The Inimitable Charm
In Apparel Modes for J
Spring and Summer- .
tions stand out for ,'
their simplicity, dig
nity and . distinction , . . ,
; ? One views' with pleasure a costume that
gives to the wearer an air of.ease and confi
' . ; dence, the poise of a well-dressed woman.
"''' It is neyer achieved by bizarre designs,;
freakish cut or loud colorings. Those are
merely in poor taste, and noticeable for
Our personal representative in New York''
City has access to the designers whose crea
tions are truly meritorious. But even in .
selecting from the best, from fifty offerings
we choose perhaps two that are really good.
Is Unique in the
Great Middle West.
From the Cheapest
to the Very Finest
French and English Laces In all
tha popular meshss, Filet Edges
and Insertions, both wide and
narrow; Venlse Edges and Band
ings, Linen and Cotton Torchon
Laces, Valenciennes Lac and In
sertions, all widths; Net Top Lace
Flouncing, Net Top Lace, five to
eighteen inches wide. . , '
Silk Boot Hose, black, white
and colors, 69c.
Silk Hose, with lisle tops
and soles, $1.25.
White Silk Hose, with,' a
stop-run top and double
Pure Thread Silk, in colors,
white and black, $1.75.
At Small Price - -
Roger and Gallet Lip Sticks, ISc
Bocabello Castile Soap (large
lergen't Violet Glycerine Soap, To
Tooth Brushes, for 5c.
Sachet Powder, 19c '
tsnder ha pure ha s pries and taka ovr tha,
My Isaus Honda.
Bonds may ba lasud for this purposs
wlihout aubmlaslnn to tha votars. Tha city
Is am towered to aatabilah and conduct s
municipal ooal yard, MlHng (ul to the In
habitants without profit.
Tha city commission Is empowered to
buy or condemn real aetata for parks,
streets and boulevards, net exceeding 110,
0p0 in one year, and tax proparty that la
benefited for portion of the aost, tha re
mainder to ba met by the Iseus of bonds.
General authority over atreet and public
Improve men te la given tha commissioners.
Including tha right to trim trees or cut
weeds, and tax the ovt thereof to tha prop
arty. Public comfort stations may be es
tablished and bond i Issued for that pur
pose, not exceeding IHO.OOO in oue year.
4nthoiized Bond Inereaso.
Increase In sewer bonds is authorised
from 1200,000 to $400,000 a year tn 191T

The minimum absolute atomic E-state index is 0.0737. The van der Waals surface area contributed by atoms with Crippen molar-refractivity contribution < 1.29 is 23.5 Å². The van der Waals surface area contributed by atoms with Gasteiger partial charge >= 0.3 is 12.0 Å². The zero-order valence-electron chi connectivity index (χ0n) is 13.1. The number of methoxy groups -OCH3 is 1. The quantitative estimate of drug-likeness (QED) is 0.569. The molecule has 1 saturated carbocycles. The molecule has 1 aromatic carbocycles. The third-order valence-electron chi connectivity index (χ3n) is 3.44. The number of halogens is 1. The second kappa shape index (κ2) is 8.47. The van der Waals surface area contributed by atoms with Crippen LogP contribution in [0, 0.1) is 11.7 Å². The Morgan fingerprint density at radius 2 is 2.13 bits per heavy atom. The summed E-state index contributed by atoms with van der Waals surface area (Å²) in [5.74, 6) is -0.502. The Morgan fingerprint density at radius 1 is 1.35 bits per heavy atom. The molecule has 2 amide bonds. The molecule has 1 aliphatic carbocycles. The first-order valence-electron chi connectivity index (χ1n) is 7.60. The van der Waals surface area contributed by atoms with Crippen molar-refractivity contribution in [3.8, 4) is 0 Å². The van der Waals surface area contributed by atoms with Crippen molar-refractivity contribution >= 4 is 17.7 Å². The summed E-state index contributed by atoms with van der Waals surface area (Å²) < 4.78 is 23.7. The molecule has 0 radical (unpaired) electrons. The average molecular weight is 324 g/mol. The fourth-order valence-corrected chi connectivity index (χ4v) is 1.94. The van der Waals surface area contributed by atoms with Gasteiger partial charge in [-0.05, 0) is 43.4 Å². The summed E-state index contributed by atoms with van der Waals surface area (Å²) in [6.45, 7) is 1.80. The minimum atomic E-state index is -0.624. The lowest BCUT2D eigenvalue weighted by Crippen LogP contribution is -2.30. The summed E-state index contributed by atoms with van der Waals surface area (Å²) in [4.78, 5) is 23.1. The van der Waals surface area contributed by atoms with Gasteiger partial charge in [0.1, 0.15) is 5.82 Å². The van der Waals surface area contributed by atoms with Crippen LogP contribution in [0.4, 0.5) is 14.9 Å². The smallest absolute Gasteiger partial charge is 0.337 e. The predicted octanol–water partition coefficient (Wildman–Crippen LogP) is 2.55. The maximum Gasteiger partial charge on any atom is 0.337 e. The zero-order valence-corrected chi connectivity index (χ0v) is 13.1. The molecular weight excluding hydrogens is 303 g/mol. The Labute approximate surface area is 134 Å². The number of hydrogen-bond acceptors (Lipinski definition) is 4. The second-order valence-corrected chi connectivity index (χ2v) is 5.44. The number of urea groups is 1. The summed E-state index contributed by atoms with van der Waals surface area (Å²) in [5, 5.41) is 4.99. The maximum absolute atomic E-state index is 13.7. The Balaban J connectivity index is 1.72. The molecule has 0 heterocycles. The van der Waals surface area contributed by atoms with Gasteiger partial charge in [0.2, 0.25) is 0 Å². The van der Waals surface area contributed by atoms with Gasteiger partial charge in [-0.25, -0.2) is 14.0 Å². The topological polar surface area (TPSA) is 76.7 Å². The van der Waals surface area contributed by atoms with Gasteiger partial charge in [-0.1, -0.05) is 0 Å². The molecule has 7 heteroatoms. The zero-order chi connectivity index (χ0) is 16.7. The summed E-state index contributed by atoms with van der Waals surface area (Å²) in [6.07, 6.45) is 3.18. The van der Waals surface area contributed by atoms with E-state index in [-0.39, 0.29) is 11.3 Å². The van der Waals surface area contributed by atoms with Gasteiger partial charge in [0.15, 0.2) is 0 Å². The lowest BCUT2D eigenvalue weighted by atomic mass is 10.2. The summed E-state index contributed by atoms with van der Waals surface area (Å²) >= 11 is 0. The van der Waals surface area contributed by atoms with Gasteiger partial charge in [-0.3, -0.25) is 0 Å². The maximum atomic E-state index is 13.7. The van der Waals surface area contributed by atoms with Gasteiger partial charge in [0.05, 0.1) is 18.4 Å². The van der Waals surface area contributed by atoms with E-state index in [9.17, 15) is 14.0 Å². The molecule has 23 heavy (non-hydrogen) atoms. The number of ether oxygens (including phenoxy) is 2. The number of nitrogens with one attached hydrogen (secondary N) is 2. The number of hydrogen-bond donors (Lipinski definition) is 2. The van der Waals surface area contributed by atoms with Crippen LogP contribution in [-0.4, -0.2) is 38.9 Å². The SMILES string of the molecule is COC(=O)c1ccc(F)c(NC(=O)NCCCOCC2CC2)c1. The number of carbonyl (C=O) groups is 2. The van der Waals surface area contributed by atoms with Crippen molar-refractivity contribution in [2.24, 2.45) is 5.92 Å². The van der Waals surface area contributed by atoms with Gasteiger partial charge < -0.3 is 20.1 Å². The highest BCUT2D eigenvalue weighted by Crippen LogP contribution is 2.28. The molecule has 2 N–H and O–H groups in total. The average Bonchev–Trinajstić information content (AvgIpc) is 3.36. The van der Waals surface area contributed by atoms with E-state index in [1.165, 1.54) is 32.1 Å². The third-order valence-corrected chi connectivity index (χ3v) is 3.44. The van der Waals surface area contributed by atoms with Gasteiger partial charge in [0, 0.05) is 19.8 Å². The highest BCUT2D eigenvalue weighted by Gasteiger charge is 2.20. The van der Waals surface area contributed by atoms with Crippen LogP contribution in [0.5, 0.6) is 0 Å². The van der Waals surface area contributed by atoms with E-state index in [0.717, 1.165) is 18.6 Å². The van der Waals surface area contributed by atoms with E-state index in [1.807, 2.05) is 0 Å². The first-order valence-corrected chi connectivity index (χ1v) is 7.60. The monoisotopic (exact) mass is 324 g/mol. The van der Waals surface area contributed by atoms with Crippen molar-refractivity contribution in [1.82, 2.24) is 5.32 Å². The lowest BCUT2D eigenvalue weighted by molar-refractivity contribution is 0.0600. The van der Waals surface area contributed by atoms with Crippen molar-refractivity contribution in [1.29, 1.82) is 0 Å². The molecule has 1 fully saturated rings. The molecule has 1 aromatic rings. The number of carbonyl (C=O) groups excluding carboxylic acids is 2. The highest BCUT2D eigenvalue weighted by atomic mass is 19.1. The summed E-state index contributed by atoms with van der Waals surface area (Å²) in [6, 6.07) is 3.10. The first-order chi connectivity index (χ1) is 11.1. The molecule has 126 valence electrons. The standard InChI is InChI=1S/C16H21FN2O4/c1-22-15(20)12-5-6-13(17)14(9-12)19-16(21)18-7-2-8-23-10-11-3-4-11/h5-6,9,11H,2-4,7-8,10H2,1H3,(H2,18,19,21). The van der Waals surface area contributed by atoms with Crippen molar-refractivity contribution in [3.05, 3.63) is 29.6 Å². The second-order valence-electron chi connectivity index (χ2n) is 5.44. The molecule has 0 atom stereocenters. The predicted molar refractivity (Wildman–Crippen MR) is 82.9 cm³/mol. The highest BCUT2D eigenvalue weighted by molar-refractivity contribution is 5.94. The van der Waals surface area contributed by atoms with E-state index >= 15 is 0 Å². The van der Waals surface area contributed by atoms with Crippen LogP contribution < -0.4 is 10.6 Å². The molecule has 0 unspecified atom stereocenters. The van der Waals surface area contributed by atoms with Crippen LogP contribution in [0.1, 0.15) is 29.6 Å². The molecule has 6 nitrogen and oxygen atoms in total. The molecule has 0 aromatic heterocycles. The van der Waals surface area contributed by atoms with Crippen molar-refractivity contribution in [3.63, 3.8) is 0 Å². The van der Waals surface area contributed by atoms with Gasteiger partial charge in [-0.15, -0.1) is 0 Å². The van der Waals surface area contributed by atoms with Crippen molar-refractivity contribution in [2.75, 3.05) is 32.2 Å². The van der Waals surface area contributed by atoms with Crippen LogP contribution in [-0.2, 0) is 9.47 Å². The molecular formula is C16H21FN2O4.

and 1111. and In park bonds from '50.000
to 1100,000 a year, not limited as to time.
and ons issue of 1X00,000 for a pollcs sta
tion, all without a popular vote.
Tne commission la empowered to approve
or reject platted Additions within three
mil's of thft f?ltv. savrstnt whora tha rtal
Estate is located in a different county or In
another city or vil ge.
The bill amends sactione 4104 ana 4ios,
revised statutes, and sections 4IS6, 4SV
4287, 4313, 4368, 4l8t, 4987, 430T, 4314, 1K
vised statutes, and chapter To session laws
Two State Institutions
Under One Management
(Froin a Staff Correspondent.)
Lincoln, April 28. (Special.) The
State Board of Control has con
solidated the state orthorpedic hospi
tal and the home for dependent chil- x
dren under one management and has
appointed Mrs. Benlrook, matron of
the orthorpedic hospital as matron of
both institutions. Sirs. Ollie Ainsler
of Steplehurst, an experienced insti
tution worker, will be supervisor of
the consolidated institutions.
Abandonment of the former policy
of sending for children when com
mitted to the home will be out in force
and instead counties will be required
to send .the children to the home, un
less in special cases.
Persistent Advertising Is the Road
' Will Appear on
of June First
A wonderful yariety of
styles, shapes and colors
many absolutely exclusive
with Sorosis. ' '
Complete selection of High
Boots, in white, gray, ivory
champagne and black kid,
$9 to $14.
Pumps and Oxfords in all
seasonable colors and new
combinations, $5.50 to $9.
IUV ICGU 11ICUI IU IHUIE.